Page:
This post contains spoilers—the main one being that I think this book is terrible.
Never have I read a book that went off the rails so suddenly or so completely. The last act of this story is a crazy, train-wreck of a read. And I don’t mean that in a good way.
The Deceptively Mediocre Start
Labelling the first two thirds of this book “good” might be overstating it, but the ending is so bad that it almost makes the beginning appear better than it actually was. In the first two acts of Divergent, author Veronica Roth follows a rather standard pattern of dystopian, YA literature. Corrupt government machinations, societal inequalities, parental ineptitude/irrelevance, the unformed “self” finding solace in friends and sexy boys—we’ve seen it all before.
This particular iteration of the tropes creates a world of Factions, or societal groups, each devoted to the preservation of one of five virtues—Candor, Erudite, Amity, Abnegation and Dauntless. People in these groups are only supposed to express feelings or actions that coincide with their faction. So a Candor citizen will be honest, but not smart or kind or selfless or brave, and that’s okay with everyone.
This plays well with the adolescent delusion that they have the most complex and multi-faceted personalities of any human beings. The notion that their boundless selves cannot be dictated to by the restraints of soulless drones, such as parents and teachers, who obviously have no personality, finds life in this problematic scenario.
Tris, our heroine, if I must call her such, is Divergent, which means she experiences more than just one of the prescribed five qualities (though really she only exhibits 3 qualities–whiny, narcissistic and self-aware). This quality is somehow so dangerous that the powers that be will kill her for it, so she must keep it a secret.
It may already be apparent that even before the disastrous third act, the story has several problems. Five are especially grating.
1. The Singular Personality Trait
In addition to not reflecting the experience of any human being ever to have lived, limiting the majority of the characters in the story to only one personality trait creates a major problem.
One dimensional characters are boring.
Nothing is more one dimensional than prescribing, by virtue of the story’s essential premise, that most people other than Tris only see life one way. They only feel one thing. They only have one catalyst for action.
It leaves us with characters who are either dull and forgettable or are inconsistent with the established rules of this hypothetical world.
This not being a good book, it manages to do both.
Not a single character outside of Tris and maybe Four registers more than a mere blip on the reader’s emotional register. At the same time, Roth is not quite able to write characters that actually fit her premise and only behave according to their faction.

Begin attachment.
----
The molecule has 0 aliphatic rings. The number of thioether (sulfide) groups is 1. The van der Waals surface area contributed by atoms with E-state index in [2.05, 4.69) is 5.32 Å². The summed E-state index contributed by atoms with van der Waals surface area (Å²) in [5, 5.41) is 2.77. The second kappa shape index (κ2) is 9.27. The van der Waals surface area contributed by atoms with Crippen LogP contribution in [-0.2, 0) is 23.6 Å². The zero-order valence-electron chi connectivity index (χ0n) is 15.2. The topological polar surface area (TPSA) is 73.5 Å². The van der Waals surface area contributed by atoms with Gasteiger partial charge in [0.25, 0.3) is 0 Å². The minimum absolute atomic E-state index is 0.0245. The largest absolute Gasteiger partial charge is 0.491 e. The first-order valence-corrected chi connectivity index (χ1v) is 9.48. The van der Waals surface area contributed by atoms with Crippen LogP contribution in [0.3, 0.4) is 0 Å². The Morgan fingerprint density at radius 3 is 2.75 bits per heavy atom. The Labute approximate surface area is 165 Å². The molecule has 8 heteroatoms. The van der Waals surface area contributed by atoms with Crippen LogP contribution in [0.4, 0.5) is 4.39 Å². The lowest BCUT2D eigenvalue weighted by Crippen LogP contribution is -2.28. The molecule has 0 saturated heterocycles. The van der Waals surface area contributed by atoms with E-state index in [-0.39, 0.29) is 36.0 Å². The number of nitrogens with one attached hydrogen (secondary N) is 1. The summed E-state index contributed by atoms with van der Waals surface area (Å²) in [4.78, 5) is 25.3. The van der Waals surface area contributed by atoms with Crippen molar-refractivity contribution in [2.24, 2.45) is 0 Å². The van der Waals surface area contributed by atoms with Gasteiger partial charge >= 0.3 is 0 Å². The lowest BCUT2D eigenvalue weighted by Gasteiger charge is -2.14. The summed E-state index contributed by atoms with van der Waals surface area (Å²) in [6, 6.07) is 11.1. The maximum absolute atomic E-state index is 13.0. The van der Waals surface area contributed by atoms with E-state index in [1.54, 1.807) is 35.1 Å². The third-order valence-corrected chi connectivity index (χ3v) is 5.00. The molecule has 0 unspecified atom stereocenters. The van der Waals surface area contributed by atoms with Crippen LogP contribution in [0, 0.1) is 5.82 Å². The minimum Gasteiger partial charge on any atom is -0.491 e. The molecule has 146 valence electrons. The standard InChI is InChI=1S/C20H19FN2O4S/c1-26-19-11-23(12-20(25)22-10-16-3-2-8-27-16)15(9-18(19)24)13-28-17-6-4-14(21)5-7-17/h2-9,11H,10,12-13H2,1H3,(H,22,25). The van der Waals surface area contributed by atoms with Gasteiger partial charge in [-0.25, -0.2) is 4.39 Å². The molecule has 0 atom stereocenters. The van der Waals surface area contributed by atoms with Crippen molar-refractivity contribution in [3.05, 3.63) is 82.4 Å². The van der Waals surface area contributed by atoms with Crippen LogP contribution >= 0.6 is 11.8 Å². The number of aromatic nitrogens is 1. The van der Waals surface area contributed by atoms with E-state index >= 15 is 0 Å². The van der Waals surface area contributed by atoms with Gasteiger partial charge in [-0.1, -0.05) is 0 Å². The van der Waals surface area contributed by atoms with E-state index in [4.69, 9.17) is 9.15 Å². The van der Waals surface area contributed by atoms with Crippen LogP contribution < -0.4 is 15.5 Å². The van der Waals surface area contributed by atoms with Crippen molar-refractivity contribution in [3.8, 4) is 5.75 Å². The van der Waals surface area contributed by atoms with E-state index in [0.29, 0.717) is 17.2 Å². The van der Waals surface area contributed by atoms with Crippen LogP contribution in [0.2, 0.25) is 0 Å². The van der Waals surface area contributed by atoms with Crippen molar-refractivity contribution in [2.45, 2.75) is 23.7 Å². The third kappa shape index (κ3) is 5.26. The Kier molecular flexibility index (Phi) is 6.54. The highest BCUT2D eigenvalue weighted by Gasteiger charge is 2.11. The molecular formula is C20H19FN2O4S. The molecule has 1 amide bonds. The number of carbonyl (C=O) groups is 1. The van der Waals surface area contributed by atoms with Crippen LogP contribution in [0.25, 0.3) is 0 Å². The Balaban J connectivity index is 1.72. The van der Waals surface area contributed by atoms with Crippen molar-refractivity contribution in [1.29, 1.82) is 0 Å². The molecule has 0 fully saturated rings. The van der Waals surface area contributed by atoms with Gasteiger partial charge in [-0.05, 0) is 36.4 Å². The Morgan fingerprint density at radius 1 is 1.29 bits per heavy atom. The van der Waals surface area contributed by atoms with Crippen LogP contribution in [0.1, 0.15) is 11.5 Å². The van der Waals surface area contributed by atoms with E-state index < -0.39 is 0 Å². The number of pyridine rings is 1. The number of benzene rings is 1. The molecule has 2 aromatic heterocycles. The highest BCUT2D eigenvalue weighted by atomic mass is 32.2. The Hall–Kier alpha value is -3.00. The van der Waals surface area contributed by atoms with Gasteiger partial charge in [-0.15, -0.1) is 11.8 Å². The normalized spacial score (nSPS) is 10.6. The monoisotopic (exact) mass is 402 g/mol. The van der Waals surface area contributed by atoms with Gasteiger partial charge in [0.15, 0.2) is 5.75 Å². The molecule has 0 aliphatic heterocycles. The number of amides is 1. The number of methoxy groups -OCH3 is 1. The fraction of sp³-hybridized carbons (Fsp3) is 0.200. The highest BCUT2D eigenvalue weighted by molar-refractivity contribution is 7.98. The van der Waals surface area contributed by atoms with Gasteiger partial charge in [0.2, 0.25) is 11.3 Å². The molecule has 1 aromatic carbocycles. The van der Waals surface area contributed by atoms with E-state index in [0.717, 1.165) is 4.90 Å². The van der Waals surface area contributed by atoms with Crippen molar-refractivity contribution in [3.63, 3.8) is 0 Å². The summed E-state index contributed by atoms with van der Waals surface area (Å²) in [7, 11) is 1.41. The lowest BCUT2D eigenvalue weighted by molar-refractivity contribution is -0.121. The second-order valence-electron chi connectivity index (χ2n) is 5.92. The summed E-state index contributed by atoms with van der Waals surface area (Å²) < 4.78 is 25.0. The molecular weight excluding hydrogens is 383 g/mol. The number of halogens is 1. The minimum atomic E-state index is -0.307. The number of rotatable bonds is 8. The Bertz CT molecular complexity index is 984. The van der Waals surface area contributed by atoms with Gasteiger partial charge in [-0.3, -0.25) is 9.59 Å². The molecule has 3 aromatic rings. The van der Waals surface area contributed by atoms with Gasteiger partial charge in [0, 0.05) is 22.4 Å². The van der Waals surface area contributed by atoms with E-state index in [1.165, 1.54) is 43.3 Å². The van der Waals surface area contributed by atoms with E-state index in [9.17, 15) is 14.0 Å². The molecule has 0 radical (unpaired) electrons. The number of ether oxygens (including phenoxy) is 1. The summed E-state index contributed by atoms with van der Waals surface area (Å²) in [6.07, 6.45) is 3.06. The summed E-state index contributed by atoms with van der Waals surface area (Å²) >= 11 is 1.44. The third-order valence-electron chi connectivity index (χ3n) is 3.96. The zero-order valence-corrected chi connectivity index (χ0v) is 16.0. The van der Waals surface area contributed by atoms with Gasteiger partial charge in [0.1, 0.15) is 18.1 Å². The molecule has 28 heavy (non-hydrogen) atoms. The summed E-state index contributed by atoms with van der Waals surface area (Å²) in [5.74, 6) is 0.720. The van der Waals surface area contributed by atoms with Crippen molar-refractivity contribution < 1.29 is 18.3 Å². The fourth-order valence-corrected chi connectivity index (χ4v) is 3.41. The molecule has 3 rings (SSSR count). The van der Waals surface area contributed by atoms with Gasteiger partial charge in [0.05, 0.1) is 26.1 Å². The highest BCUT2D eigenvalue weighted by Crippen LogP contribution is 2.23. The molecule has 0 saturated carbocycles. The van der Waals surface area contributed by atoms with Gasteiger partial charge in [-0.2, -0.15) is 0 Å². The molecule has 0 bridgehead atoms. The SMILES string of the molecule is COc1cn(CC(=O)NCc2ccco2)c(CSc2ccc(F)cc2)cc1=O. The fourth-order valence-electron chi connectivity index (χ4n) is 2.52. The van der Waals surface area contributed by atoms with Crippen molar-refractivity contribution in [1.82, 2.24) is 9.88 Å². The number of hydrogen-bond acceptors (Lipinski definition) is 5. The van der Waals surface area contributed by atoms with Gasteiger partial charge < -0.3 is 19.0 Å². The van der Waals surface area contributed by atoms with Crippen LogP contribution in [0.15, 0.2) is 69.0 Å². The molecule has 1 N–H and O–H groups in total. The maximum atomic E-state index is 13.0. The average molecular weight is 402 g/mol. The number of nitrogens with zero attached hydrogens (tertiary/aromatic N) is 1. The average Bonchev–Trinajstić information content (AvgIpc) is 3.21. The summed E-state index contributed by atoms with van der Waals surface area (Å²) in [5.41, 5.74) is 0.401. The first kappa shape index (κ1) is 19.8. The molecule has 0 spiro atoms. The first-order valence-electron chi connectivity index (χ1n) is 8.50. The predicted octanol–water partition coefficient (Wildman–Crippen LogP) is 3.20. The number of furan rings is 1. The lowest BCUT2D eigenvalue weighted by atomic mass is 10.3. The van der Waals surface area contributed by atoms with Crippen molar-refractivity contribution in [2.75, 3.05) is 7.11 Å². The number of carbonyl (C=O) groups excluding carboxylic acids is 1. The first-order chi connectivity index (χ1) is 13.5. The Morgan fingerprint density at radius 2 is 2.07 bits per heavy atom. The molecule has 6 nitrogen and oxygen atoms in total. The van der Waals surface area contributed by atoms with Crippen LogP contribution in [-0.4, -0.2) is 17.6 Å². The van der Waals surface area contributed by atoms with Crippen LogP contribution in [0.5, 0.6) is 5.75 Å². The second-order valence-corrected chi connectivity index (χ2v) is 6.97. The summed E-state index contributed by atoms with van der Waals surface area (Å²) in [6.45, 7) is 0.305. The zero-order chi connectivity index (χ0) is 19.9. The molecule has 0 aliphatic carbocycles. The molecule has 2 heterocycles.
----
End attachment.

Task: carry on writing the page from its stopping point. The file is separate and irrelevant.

2. The Factionless
Since this is dystopia, not everyone succeeds in being a successful member of a faction. People flunk out of initiation and are sent to live “factionless” in cultural limbo somewhere in the city. The assumed lack of societal structure inherent in the plight of the factionless betrays a deep ignorance of human society and behavior. People cast out of one group do not spend their lives aimlessly wandering the streets wishing to get back in.
Again this is evidence of the teenaged assumptions that anyone not a part of the “in crowd” must of course be dying to be a part and unable to function on their own.
One of Tris’s friends and rivals suffers an initiation-ending injury during training, and he is forced to leave and live factionless. His girlfriend drops out of initiation and goes with him because of true love and her irrelevance to the story. The idea that this smart, strong, motivated young man with the loving support and companionship of his girlfriend would be unable to find kindred spirits among the factionless and manage just fine seems ridiculous. Surely they would be able to build some kind of functioning society outside the purvey of the Factions. Still the threat of living factionless persists throughout the entire novel as a fate worse than death and the ultimate motivation to succeed.
Roth’s characterization of the factionless also reflects an insufferable condescension towards manual labor. She describes the horrible fate of the factionless as being relegated to occupations such as janitorial jobs and construction. The horror!
Really? Construction? Cleaning? This is the fate worse than death? What world are you living in, Veronica Roth?
When I read that I almost pulled the disc out of the CD player and threw it out the car window, but it was from the library, so that would have been too much trouble.
3. The Dauntless
I’m sure the other Factions have their logical inconsistencies, but Dauntless gets the most ink in this book, so I’m going to pick on them. Only the top 10 initiates get selected to join the Faction—even if 100 successfully complete the training. That’s 10 new members every year. How is that even remotely sustainable?
It’s unclear how large these factions are, but I doubt that 10 new bodies barely even begins to approach replacement levels. This is especially true when you realize that the oldest Dauntless person mentioned is 40. What they do with their old people is unclear, but since this is an indulgence in all adolescent weaknesses, it is irrelevant.
Also the Dauntless equation of Stupid + Dangerous=Brave leaves a lot to be desired. Every time Tris describes her evolution from timid to brave she couches it in terms of her newfound nonchalance towards jumping onto speeding trains or off of buildings into dark holes.
Stupid is not brave; if it were, this would be the bravest book ever.
4. World building holes.